You can’t reinvent the wheel, but what about redesigning it?
The phrase “you can’t reinvent the wheel” is often used to discourage innovation that will only complicate a basic function. Here, we deem that the most basic solution is the purest solution — but what if we changed it in a way that doesn’t interfere with the functionality? Logic says the most efficient process is the one that is the fastest, cheapest, and uses the less materials. However, what if we were to complicate the mechanisms — defy rational thinking?
Imagine other possibilities and capabilities of a simple material and then complicate it until it changes purpose entirely. I’m not suggesting turning one gear into a thousand miniatures; but rather thinking how tinkering with a basic design can create an entirely new function or inspire a new product.
If we were to take this thought and incorporate it in marketing decisions we could get out-of-the box ideas — and with thousands of brands competing for consumers, an original marketing strategy can be extremely successful. For example, take the standard marketing methods of mail promotions and imagine the “mechanical parts” of it differently. The original purpose of the mail inserts would be to alert consumers of a sale or provide coupons to prompt a visit to the store. If the organization were to alter this, they may come up with a more creative way to share the same information.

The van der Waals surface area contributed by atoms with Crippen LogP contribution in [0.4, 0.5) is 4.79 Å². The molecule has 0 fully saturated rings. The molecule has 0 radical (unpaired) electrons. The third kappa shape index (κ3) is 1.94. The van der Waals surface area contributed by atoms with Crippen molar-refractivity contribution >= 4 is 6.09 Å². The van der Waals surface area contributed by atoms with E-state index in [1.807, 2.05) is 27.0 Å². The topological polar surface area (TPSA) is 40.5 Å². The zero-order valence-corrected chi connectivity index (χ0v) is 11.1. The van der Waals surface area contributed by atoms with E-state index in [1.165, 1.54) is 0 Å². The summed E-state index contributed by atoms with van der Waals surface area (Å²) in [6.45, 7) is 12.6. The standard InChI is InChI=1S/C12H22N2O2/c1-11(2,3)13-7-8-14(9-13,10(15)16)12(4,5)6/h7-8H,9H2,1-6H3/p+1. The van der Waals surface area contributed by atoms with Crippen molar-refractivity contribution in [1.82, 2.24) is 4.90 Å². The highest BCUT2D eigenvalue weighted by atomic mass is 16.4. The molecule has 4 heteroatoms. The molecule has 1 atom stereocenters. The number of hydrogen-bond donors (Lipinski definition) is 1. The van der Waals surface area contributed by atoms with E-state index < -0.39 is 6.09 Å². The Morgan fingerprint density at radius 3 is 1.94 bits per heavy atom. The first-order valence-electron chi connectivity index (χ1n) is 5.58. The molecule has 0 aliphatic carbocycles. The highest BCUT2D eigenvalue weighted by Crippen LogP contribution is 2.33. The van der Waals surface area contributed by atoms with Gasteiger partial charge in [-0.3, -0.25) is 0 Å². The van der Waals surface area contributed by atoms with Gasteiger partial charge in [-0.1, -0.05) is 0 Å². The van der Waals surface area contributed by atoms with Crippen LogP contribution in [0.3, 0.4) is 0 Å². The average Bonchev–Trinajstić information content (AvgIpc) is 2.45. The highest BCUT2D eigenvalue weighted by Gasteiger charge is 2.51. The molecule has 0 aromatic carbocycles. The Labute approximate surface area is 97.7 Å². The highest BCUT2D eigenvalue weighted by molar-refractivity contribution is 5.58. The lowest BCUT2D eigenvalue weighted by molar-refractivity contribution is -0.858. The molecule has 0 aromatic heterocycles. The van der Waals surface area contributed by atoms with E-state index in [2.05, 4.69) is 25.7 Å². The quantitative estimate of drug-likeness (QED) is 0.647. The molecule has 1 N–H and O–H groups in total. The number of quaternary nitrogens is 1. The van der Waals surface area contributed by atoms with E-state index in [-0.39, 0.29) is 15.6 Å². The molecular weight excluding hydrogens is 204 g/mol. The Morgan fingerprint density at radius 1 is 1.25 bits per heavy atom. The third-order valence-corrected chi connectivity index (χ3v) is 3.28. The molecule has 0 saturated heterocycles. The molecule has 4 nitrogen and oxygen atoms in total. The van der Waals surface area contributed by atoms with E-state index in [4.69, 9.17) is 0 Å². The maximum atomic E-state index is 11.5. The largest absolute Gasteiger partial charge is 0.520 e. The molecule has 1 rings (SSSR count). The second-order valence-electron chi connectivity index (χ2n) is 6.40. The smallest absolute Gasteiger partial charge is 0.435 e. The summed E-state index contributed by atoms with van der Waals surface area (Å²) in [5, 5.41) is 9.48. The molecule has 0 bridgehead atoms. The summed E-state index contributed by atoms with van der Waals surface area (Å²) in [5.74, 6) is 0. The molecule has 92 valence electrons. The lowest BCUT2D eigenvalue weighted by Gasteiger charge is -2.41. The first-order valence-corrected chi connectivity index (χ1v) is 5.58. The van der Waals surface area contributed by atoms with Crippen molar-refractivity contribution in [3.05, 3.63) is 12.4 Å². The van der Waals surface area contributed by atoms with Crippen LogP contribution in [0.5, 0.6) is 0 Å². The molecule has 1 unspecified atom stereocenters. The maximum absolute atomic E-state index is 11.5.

New methods can excite/entice consumers to purchase a product or donate to a nonprofit.
Getting coupons in the mail isn’t a new sensation for consumers and often the marketer’s attempts end up ignored or in the trash.
Walking in the mall and getting flocked by surveyors is an annoyance and a tactic well-known by consumers who respond by avoiding “the people with the clipboards.”
T.V commercials that show a problem being solved by the company’s product doesn’t alert the consumer. It serves to inform them… if they were listening.
and so on.
Bottom line, the message itself is important but the way it is delivered is equally as important. Remember that every detail in promoting, whether it be for a nonprofit or a standard business, is a chance to stand-out.